Mumbai: Civic chief Iqbal Singh Chahal termed education as one of the pillars of the municipal budget this year but marginally sliced the allocation to Rs3,347 crore in comparison to the original Rs3,370 crore in 2022-23, which was later revised to Rs3,181.48.
The share of education in overall expenditure has also been reduced from 7.3% to 6.4%. Despite the cut, a few new initiatives such as vocational courses in civic schools have been introduced. This is a sacred part of education in countries like Germany, where it’s called ‘Abitur’.
The education budget was presented to Mr Chahal on Saturday by Additional Municipal Commissioner Ashwini Bhide.
The education department runs 965 primary and 249 secondary schools catering to over three lakh students.
The reason for a smaller budget is the reduction in capital expenditure (meant for infrastructure and other long-term projects) from last year’s Rs500 crore to Rs320 crore. However, revenue expenditure (regular expenses) has seen a rise from Rs2,870.24 crore to Rs3,027.13 crore.
BMC Education Officer Rajesh Kankal said, “The allocation is as per our requirement. Revenue expenditure has increased as the number of students at BMC-run schools has risen. Last year, capital expenditure was higher for constructing school buildings and providing tablets to students. There are no plans for such projects this year.”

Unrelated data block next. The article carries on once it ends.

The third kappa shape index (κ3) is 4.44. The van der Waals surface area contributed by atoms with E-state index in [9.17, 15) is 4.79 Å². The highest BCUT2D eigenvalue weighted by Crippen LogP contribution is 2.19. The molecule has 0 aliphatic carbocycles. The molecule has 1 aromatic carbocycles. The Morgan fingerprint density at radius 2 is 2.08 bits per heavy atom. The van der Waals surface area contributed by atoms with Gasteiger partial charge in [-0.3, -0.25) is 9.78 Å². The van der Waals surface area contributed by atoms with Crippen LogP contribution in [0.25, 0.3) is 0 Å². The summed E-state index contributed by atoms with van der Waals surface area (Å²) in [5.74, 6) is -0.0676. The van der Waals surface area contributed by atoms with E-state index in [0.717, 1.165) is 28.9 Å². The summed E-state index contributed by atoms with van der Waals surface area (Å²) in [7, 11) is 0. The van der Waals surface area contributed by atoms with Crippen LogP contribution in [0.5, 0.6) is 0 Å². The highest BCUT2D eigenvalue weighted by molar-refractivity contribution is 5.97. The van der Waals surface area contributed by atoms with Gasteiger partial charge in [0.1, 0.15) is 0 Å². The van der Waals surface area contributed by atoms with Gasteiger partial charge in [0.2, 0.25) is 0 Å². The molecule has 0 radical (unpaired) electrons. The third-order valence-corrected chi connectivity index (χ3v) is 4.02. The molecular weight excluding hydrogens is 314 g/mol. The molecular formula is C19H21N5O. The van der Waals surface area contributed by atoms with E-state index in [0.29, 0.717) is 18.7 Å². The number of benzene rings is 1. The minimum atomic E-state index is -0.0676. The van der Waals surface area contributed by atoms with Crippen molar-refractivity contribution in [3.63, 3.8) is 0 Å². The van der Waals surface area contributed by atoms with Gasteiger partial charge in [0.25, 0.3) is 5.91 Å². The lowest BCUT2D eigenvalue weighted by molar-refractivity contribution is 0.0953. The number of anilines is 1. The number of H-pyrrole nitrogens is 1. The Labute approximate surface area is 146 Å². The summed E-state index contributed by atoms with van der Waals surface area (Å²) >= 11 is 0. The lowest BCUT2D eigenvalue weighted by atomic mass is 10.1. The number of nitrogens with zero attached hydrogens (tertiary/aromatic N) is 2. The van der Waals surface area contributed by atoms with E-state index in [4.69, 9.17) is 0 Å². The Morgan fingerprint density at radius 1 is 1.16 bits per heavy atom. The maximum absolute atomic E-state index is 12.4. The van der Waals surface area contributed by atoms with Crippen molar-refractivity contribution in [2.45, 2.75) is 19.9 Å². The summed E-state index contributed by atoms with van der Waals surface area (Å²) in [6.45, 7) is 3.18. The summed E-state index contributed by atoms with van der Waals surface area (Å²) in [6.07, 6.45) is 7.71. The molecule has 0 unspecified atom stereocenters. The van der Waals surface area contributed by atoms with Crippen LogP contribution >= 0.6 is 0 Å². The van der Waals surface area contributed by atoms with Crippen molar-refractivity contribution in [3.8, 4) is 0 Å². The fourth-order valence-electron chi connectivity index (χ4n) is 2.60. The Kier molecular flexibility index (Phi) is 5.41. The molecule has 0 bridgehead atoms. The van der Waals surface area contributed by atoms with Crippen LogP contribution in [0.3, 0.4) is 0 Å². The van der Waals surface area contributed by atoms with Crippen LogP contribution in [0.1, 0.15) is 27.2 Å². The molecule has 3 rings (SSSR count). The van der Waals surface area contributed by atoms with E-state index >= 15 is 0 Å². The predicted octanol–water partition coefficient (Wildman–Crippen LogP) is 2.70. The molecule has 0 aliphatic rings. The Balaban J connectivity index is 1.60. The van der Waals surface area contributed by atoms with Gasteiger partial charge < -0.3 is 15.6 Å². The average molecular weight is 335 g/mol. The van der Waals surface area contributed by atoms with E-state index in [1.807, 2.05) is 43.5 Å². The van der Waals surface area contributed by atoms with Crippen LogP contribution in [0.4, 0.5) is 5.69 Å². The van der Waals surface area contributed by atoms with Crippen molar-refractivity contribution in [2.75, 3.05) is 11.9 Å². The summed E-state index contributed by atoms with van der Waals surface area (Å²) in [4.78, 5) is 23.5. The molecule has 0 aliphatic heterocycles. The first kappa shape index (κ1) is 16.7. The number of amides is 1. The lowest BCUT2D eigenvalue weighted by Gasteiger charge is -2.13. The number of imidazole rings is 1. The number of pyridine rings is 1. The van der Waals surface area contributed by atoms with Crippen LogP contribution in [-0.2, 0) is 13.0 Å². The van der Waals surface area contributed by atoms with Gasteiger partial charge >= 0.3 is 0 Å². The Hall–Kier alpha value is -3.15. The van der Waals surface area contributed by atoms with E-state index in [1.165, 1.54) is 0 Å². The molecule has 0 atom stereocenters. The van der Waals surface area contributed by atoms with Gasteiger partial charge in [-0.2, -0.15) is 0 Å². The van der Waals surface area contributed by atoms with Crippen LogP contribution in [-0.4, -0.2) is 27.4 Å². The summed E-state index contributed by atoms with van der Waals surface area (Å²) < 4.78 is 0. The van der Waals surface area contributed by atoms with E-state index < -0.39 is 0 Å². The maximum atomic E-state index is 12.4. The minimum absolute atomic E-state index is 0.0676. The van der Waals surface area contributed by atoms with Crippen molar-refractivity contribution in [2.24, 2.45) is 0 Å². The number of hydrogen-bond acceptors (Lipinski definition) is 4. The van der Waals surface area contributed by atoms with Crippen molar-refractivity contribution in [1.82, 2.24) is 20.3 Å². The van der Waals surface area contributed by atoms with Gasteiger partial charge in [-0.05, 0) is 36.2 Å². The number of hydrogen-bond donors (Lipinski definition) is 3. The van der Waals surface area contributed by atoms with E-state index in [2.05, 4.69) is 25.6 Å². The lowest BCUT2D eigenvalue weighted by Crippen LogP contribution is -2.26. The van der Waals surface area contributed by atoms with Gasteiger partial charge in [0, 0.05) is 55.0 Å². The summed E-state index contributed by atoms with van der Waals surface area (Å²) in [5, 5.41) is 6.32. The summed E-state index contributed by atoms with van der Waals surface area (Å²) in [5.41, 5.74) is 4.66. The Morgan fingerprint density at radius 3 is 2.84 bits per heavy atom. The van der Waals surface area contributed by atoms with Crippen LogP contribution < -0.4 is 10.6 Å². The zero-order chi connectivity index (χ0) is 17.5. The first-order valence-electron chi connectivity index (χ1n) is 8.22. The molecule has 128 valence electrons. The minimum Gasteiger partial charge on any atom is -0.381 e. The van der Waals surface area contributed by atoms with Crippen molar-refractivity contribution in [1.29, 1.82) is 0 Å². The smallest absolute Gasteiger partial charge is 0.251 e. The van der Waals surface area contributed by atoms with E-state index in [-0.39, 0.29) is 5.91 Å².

This year, the budget includes a skill development training programme for students in various trades such as electronics, hotel management, apparel, fashion designing, food service, health and hygiene, automobiles, tourism and hospitality. These certificate courses will be a part of BMC’s secondary school curriculum, with such schools being named ‘Mumbai Public Schools and Skill Centres’. An allocation of Rs28.45 crore will be rolled out in a phased-manner, starting with 41,774 Class 9-10 students in 249 schools.
The BMC said this initiative is in line with the National Education Policy’s (NEP) objective of making students self-reliant through skill education and reducing the dropout rate. For this, the civic body last year signed an agreement with various state government departments and bodies. Chahal said, “Courses also include coding, robotics, tourism, and artificial intelligence, to name a few.”
(To receive our E-paper on WhatsApp daily, please click here. To receive it on Telegram, please click here. We permit sharing of the paper's PDF on WhatsApp and other social media platforms.)